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by Ferdinand von Schirach and Anthea Bell, trans.
Viking, August 2013
187 pages
ISBN: 0670026522

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In addition to being the author of two highly regarded collections of short stories, Ferdinand von Schirach is a successful defence attorney in Germany and the grandson of Baldur von Schirach, onetime head of the Hitlerjugend, later the Nazi governor of Vienna, who served twenty years for crimes against humanity. It is a family history that lends a particular poignancy to this brief and compelling novel.

Berlin's Hotel Adlon has been the scene of some extraordinary events, both historical and fictional. Here, Fabrizio Collini, an elderly man, presents himself as a journalist to the occupant of one of the Adlon's luxurious rooms, Jean-Baptiste Meyer, a prominent industrialist. Once in the room, he says nothing, but shoots Meyer four times in the back of the head. When he is satisfied that Meyer is dead, he turns him over and grinds his heel into his face again and again. He then waits for the police. He refuses to explain why he committed murder. Indeed, he says next to nothing.

For Caspar Leinen, who was called to the bar less than two months earlier, the case is a nightmare. It is, after all, his first, and one that has attracted national attention because of the status of the victim. His client will explain to no one, not even his attorney, his reasons for what he undoubtedly did. And things rapidly get even worse. Leinen discovers, too late, that he knew the deceased and knew him well. He was the grandfather of a boyhood friend, now dead, and Leinen loves that friend's elder sister Johanna Meyer, who pleads with him to abandon the defence. To top it all off, a older lawyer for whom Leinen has immense respect, a man who specializes in difficult defences (Baader-Meinhof among them), has agreed to act as accessory prosecutor this time on Joanna's behalf.

Were it not for the fact that the trial had to be unexpectedly interrupted due to the illness of one of the judges, it would have been briskly concluded and Leinen would have lost. Instead, he has an extra ten days to pursue a line of inquiry that, if successful, might well mean that Collini could be discharged.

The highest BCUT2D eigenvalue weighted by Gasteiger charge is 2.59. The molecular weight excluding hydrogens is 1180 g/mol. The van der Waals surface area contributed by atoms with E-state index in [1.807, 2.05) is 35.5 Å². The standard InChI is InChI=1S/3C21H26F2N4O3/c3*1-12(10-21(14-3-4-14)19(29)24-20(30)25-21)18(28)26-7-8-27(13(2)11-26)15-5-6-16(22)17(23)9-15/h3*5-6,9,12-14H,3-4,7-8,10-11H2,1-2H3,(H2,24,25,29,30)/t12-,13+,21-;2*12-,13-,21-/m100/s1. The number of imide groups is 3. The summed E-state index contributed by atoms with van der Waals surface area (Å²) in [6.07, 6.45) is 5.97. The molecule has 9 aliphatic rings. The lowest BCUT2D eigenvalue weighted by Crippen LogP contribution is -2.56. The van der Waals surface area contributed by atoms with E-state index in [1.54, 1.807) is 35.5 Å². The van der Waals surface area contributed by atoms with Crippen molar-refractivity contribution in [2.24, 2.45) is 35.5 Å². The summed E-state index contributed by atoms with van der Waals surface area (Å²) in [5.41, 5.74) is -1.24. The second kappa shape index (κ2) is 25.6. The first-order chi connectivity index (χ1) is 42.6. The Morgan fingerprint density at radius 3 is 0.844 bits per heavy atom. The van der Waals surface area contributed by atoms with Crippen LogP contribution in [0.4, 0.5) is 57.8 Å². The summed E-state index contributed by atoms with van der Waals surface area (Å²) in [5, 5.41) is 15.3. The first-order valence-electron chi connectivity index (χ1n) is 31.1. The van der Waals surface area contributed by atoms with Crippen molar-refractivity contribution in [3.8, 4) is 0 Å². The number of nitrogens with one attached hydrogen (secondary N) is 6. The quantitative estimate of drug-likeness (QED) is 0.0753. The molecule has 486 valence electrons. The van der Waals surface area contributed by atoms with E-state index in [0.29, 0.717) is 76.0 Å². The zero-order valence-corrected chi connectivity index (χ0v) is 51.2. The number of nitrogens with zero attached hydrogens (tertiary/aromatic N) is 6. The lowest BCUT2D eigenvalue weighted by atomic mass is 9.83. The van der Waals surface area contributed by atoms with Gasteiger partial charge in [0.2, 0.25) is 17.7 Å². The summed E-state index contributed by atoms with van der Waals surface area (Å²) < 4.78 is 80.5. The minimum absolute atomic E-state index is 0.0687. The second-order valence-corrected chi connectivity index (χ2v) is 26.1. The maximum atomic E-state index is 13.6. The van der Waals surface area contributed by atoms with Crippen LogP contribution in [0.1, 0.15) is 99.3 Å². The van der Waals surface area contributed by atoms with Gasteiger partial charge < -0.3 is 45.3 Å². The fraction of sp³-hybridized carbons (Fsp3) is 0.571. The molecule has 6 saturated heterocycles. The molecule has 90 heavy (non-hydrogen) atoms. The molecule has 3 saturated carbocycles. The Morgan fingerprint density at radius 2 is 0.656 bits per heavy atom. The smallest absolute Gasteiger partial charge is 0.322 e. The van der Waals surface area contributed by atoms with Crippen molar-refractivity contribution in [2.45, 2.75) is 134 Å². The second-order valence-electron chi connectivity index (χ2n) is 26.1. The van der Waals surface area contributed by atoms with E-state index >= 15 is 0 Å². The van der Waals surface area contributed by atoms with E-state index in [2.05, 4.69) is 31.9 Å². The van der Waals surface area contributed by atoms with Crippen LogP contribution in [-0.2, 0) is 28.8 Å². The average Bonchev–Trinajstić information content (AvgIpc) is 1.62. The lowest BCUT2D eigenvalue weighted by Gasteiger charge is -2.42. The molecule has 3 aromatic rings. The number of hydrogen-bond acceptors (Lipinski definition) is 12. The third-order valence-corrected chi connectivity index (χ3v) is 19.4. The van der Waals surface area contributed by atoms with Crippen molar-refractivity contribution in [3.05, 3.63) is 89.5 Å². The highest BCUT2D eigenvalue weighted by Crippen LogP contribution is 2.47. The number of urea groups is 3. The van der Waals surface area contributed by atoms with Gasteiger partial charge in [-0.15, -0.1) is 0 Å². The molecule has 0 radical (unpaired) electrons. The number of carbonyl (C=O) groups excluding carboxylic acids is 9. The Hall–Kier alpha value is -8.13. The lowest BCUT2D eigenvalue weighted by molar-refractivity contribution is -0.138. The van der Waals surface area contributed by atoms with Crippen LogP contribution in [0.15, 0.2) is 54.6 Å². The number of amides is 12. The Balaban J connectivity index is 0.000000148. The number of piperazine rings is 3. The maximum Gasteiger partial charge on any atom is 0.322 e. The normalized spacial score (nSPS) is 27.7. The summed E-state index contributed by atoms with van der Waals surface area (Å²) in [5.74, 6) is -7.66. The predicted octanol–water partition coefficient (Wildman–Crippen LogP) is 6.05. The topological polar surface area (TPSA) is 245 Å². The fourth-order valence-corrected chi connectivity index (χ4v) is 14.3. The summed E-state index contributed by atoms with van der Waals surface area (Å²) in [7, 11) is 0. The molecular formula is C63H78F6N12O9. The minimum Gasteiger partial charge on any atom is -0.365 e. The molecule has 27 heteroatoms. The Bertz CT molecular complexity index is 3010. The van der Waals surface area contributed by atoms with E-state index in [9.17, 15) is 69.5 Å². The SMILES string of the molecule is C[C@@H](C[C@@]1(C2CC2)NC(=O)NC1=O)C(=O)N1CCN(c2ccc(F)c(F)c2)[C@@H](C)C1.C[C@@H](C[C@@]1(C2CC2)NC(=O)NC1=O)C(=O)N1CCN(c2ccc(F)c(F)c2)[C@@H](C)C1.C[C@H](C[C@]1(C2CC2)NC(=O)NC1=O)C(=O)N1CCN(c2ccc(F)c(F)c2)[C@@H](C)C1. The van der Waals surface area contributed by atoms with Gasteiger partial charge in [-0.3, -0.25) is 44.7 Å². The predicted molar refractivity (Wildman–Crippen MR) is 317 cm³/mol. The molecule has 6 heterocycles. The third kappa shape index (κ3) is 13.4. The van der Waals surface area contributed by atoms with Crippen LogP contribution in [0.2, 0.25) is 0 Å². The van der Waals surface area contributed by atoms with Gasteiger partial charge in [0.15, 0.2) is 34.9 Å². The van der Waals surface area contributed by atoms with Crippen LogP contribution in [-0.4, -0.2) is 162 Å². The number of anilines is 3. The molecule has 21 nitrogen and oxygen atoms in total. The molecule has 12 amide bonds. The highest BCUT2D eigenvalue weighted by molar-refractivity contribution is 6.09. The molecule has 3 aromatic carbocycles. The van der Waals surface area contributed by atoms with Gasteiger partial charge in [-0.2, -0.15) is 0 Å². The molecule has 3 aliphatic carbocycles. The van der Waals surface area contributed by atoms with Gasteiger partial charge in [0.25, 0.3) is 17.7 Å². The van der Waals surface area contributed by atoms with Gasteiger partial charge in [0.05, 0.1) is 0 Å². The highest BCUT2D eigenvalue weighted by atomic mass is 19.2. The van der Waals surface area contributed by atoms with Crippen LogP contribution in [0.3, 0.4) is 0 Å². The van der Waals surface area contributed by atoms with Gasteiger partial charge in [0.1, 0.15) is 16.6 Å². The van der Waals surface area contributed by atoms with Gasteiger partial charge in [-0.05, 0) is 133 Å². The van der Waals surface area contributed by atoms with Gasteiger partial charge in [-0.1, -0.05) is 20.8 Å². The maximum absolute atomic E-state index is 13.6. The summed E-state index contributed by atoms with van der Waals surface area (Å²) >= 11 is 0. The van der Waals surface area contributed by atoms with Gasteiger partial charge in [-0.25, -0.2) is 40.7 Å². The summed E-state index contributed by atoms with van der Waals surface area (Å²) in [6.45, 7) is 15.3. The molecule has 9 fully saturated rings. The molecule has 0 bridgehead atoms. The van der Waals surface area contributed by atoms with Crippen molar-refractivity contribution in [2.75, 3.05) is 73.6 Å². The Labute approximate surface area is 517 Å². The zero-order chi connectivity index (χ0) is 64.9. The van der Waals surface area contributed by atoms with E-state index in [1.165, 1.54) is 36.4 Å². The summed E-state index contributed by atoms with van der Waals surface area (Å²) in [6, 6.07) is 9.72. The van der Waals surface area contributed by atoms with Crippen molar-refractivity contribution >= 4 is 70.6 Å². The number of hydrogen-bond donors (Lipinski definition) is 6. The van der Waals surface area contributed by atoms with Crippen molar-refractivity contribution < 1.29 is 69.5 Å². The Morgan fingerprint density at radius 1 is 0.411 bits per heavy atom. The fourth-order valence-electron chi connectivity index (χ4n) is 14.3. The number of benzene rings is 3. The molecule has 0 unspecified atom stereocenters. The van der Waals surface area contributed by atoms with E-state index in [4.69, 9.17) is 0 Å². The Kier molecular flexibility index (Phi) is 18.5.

All at once, the novel becomes a meditation on the law, a discussion of the difference between judicial guilt and moral culpability.

It all unfolds in von Schirach's characteristically spare prose (admirably translated by Anthea Bell), prose that he could have written with an icicle. He uses fewer adjectives than Hemingway, resolutely refusing to impose emotions on the reader. Although the spectre of the Nazi past broods over this book, it is not about then, but about now. In an article in Der Spiegel, written a couple of years ago when the book was first published in German, von Schirach maintains he is more interested in the present than in his grandfather and his generation. THE COLLINI CASE is, therefore, "a book about the crimes committed in our state, about vengeance, guilt and the things we continue to fail at even today."

Nevertheless, the things we do today have a history. The law in any country is a complex historical document and the past it embeds continually reaches out its cold fingers to touch the present. A note at the end of the book informs us that this novel was a point of reference for an public inquiry into the mark left on the German Ministry of Justice by the Nazi past. A plot summary of THE COLLINI CASE could pretty much serve as an outline for a John Grisham novel - conflicted lawyer, impossible case, detailed courtroom scenes, dramatic finale. But the impact of its 180 pages in which not a word is wasted is far greater than any legal thriller treble its size. And the importance of the ideas and the meticulously unemotional prose notwithstanding, it is a book that both fascinates and moves.

Yvonne Klein is a writer, translator, and retired college English professor who lives in Montreal.

Reviewed by Yvonne Klein, August 2013

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Contact: Yvonne Klein (ymk@reviewingtheevidence.com)

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